BRICK LEADS THE WAY IN SUSTAINABILITY STAKES
Following a Life Cycle Assessment carried out by the BRE for Sustainable Products, the Brick Development Association’s (BDA) generic brick has been awarded an Environmental Product Declaration. The generic brick is the first construction industry product to be verified under BRE Global’s recently launched EN15804 Environmental Product Declaration (EPD) scheme.
The EPD was presented to Alan Baxter, the Chairman of the BDA at an Industry Day held in London on 12th December 2013 who commented: ‘“With origins that date back to 7000 BC, the generic brick has demonstrated its continued relevance in this era of sustainable construction. We’ve always known that our material had great green credentials. Now we have the independent evidence that proves it”. An Environmental Product Declaration (EPD) is a Life Cycle Assessment based tool used to communicate the environmental performance of a product. It is based on an internationally-agreed system for calculating and reporting environmental impacts of construction products. All EPD must be third-party verified. The BDA’s EPD has been prepared using a set of product category rules designed specifically for all construction products.
David Richardson, Director of theBRE Centre for Sustainable Products who presented the EPDsaid ’It is great that one of the first building materials ever produced is also the first product to be successfully verified under our EPD scheme. Well done to the BDA.’ BRE Global is internationally recognised for its expertise in the field of Life Cycle Assessment (LCA). Having worked closely with industry to develop the Green Guide and Environmental Profiles Certification Scheme, it consulted with fellow internationally recognised LCA experts in developing a comprehensive Life Cycle Assessment methodology for construction products in line with the European standard EN 15804:2012.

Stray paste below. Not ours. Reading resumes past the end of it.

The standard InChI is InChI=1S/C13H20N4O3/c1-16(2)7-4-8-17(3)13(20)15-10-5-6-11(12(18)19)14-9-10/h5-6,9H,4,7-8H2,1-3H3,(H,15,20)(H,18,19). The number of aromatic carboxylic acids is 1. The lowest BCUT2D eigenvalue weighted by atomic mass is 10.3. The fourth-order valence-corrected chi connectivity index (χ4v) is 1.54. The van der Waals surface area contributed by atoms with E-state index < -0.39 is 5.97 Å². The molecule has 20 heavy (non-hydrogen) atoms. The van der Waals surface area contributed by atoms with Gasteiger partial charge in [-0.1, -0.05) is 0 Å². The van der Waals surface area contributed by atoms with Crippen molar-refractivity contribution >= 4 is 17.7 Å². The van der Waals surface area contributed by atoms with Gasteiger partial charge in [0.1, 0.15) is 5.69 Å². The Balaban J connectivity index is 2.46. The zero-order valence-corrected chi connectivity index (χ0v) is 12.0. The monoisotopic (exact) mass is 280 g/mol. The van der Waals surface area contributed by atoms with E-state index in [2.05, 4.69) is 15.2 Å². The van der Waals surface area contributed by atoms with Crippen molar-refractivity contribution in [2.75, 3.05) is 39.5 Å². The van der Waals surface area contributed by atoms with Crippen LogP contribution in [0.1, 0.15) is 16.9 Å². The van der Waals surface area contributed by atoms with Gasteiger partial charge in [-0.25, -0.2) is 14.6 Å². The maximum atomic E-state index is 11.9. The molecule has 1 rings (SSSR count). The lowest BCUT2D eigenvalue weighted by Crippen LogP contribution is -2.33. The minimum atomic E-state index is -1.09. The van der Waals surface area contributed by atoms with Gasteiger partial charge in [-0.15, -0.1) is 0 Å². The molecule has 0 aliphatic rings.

The EPD for the generic brick is just another sustainable achievement for the BDA. Last year the BDA produced its Resource Efficiency Action Plan (REAP) for the clay brick and block sector, supported with Government funding by resource efficiency experts WRAP, and with technical input from Ceram. The REAP has been developed to assist the supply chain, that ranges from raw material extraction through to the demolition/deconstruction of buildings, in identifying and creating an actionable strategy for improving resource efficiency. The plan identifies the key challenges and actions that the clay brick sector and associated supply chain need to address in order to make improvements in resource efficiency in the sector and continue to provide resource efficient products and solutions to the construction sector in the UK.
The UK clay brick industry produced in the region of 1.5 billion bricks in 2012, using over 4.5 million tonnes of natural clay, from 60 brickworks in the UK. Resource efficiency for the clay brick sector is therefore directly relevant to the consumption of raw materials, as well as energy, water, the generation of emissions from combustion processes and the decomposition of the raw materials during the firing process, whilst providing biodiversity and new habitats as part of the decommissioning process and restoration of quarries and operational sites.
Through its Sustainability Working Party, the BDA identified a need to better understand the potential benefits of improved resource efficiency, other than those already within the existing annual KPI’s, and thus a better alignment with the wide UK construction sectors goals in achieving a more sustainable construction sector.
Sub groups have been set up to improve the resource efficiency in the supply chain for clay bricks of each of the following segments:
The REAP identifies the key challenges and actions that the clay brick sector and associated supply chain need to address in order to make improvements in resource efficiency and continue to provide resource efficient products and solutions to the construction sector in the UK.
Simon Hay, Chief Executive Officer for the BDA, commented: “Bricks have been a principal part of the UK’s building materials since Roman times. With its long life, durability and resistance to the British weather, it is uniquely placed to provide good enclosure and essential requirements for sustainability. Bricks can also be recycled and reused many times. With its sustainable qualities alongside its attractive appearance and limitless design possibilities, makes brick the material of choice for the present and for the future.”
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